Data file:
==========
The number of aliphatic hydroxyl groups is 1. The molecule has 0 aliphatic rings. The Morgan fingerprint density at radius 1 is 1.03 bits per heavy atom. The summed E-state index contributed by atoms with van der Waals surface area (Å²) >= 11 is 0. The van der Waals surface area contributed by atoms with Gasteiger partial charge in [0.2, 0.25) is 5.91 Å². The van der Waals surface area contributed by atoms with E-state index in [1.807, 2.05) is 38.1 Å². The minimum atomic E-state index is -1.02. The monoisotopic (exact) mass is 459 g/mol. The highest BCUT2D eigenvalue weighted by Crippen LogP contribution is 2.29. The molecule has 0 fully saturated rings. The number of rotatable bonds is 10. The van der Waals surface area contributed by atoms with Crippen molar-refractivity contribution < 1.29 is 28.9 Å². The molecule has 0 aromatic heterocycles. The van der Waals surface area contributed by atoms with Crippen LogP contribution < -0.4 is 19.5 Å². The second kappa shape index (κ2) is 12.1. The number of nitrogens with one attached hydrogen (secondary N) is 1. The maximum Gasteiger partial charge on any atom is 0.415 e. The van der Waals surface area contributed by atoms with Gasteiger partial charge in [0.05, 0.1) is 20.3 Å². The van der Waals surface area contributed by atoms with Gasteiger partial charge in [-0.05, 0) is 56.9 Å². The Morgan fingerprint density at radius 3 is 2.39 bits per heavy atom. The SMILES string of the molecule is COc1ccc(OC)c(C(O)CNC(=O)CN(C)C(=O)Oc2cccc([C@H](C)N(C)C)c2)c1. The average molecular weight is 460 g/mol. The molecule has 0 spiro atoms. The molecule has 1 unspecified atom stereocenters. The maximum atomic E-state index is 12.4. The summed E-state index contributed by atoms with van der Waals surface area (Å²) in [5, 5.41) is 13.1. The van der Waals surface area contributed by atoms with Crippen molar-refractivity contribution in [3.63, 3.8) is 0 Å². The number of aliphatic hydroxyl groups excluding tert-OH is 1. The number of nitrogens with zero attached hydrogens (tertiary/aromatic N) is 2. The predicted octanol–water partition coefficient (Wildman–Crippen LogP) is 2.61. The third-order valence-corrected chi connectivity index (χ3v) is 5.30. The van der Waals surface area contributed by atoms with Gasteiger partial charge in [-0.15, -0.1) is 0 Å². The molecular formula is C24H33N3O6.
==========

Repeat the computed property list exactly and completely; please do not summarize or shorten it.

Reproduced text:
The number of aliphatic hydroxyl groups is 1. The molecule has 0 aliphatic rings. The Morgan fingerprint density at radius 1 is 1.03 bits per heavy atom. The summed E-state index contributed by atoms with van der Waals surface area (Å²) >= 11 is 0. The van der Waals surface area contributed by atoms with Gasteiger partial charge in [0.2, 0.25) is 5.91 Å². The van der Waals surface area contributed by atoms with E-state index in [1.807, 2.05) is 38.1 Å². The minimum atomic E-state index is -1.02. The monoisotopic (exact) mass is 459 g/mol. The highest BCUT2D eigenvalue weighted by Crippen LogP contribution is 2.29. The molecule has 0 fully saturated rings. The number of rotatable bonds is 10. The van der Waals surface area contributed by atoms with Crippen molar-refractivity contribution < 1.29 is 28.9 Å². The molecule has 0 aromatic heterocycles. The van der Waals surface area contributed by atoms with Crippen LogP contribution < -0.4 is 19.5 Å². The second kappa shape index (κ2) is 12.1. The number of nitrogens with one attached hydrogen (secondary N) is 1. The maximum Gasteiger partial charge on any atom is 0.415 e. The van der Waals surface area contributed by atoms with Gasteiger partial charge in [0.05, 0.1) is 20.3 Å². The van der Waals surface area contributed by atoms with Gasteiger partial charge in [-0.05, 0) is 56.9 Å². The Morgan fingerprint density at radius 3 is 2.39 bits per heavy atom. The SMILES string of the molecule is COc1ccc(OC)c(C(O)CNC(=O)CN(C)C(=O)Oc2cccc([C@H](C)N(C)C)c2)c1. The average molecular weight is 460 g/mol. The molecule has 0 spiro atoms. The molecule has 1 unspecified atom stereocenters. The maximum atomic E-state index is 12.4. The summed E-state index contributed by atoms with van der Waals surface area (Å²) in [5, 5.41) is 13.1. The van der Waals surface area contributed by atoms with Crippen molar-refractivity contribution in [3.63, 3.8) is 0 Å². The number of aliphatic hydroxyl groups excluding tert-OH is 1. The number of nitrogens with zero attached hydrogens (tertiary/aromatic N) is 2. The predicted octanol–water partition coefficient (Wildman–Crippen LogP) is 2.61. The third-order valence-corrected chi connectivity index (χ3v) is 5.30. The van der Waals surface area contributed by atoms with Gasteiger partial charge in [-0.15, -0.1) is 0 Å². The molecular formula is C24H33N3O6.